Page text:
Hutong, The Shard

  • Marie Claire is supported by its audience. When you purchase through links on our site, we may earn commission on some of the items you choose to buy.
  • Deputy editor Miranda McMinn tries a North Chinese dim sum lunchtime menu

    Listen up people. If you’re going to lunch at Hutong don’t have breakfast first. There’s going to be a lot to get through, guys.

    The award winning northern Chinese restaurant sits on Level 33 of The Shard, in the heart of the City. You whizz up in the lifts and emerge into the restaurant, buzzing with business types (smart and elegant dress is a must, a sign warns downstairs) looking like they’re enjoying Friday lunchtime as they know best.

    Our table is right by the to-the-floor window so we have the best view in London – across the river to the Walkie Talkie, the Gherkin and all the other frankly odd-shaped buildings that have shot up in recent years.

    But we’re not here to talk about architecture. We’re here to talk Dim Sum – specifically the new lunchtime dim sum menu that has been created by Hutong’s dim sum Chef, Qui Xin, and Head Chef Bing Luo.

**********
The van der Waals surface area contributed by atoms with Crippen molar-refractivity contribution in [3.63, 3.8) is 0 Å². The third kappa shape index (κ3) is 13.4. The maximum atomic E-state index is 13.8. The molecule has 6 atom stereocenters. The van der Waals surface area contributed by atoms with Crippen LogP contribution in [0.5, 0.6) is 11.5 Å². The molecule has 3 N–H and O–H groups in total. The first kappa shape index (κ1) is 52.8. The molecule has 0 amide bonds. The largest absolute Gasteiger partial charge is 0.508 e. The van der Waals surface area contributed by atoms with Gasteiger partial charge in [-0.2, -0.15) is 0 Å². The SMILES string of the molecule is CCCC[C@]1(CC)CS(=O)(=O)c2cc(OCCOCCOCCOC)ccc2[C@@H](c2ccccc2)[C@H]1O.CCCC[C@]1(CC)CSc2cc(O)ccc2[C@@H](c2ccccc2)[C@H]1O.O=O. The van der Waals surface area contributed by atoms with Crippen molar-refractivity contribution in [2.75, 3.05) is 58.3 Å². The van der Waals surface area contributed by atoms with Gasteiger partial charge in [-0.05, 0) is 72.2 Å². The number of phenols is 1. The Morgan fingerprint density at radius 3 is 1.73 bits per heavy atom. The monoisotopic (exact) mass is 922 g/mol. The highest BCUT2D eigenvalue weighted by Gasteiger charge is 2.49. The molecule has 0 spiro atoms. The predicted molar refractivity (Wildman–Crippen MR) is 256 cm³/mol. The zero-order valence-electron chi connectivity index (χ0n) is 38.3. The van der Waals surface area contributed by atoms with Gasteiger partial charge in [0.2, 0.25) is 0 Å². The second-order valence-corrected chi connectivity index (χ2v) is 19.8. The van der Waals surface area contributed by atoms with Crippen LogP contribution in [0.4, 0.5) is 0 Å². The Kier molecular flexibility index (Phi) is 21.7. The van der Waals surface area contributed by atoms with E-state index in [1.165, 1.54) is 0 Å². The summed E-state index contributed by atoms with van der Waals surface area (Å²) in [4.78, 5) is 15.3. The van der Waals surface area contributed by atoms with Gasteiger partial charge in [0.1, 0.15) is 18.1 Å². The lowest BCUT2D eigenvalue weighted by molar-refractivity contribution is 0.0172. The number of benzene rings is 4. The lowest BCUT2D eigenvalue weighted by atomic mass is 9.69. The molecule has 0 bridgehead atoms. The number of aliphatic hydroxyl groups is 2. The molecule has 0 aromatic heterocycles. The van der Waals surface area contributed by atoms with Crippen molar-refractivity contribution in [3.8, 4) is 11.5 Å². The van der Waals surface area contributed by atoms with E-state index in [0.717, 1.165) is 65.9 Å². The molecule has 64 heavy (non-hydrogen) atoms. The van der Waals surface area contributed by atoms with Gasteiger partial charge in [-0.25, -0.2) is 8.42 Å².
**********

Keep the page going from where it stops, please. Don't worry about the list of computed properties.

Our charming waiter suggested that we take one of each. As each comes with three largish pieces of dim sum this seemed a little excessive, though we didn’t do too badly. Pretty soon the dim sum was arriving at the table by the lorry load in classic baskets and pretty leaf themed plates.

    The XO sauce crystal prawn dumpling – all glistening and yellow – was delicate and amazing. The Rose Champagne shrimp dumplings were pretty and pink and divine to sink into. The cod and seaweed dumplings with tobiko came with a little roe on top and were a fresh addition to the mix. Crispy Peking duck rolls were a dim sum take on the classic; crispy prawn and mixed seafood rolls were wedges of taste; king crab and courgette dumplings were seafood infused beauties.

    Finally, donut shaped Wagyu beef buns were that combination of slightly sweet and very savoury, with a hint of wonderful stodge – they’re made with fermented bread that is first steamed then pan-fried – that characterizes the kind of dim sum you might pick up as a cheeky bonus on a walk through Chinatown.

    As well as the restaurant there is a beautiful bar area – designed as a modern take on Chinese lacquer screens – where you can take dim sum as a bar menu between the hours of noon and 5pm – it looked like the perfect spot for a clandestine afternoon liaison.

    Dim sum apparently means “touch of the heart” and every piece certainly seemed made with love. It was a perfect way to spend a Friday lunchtime and we returned to our respective offices full of warm feelings. And dumplings.

    Reading now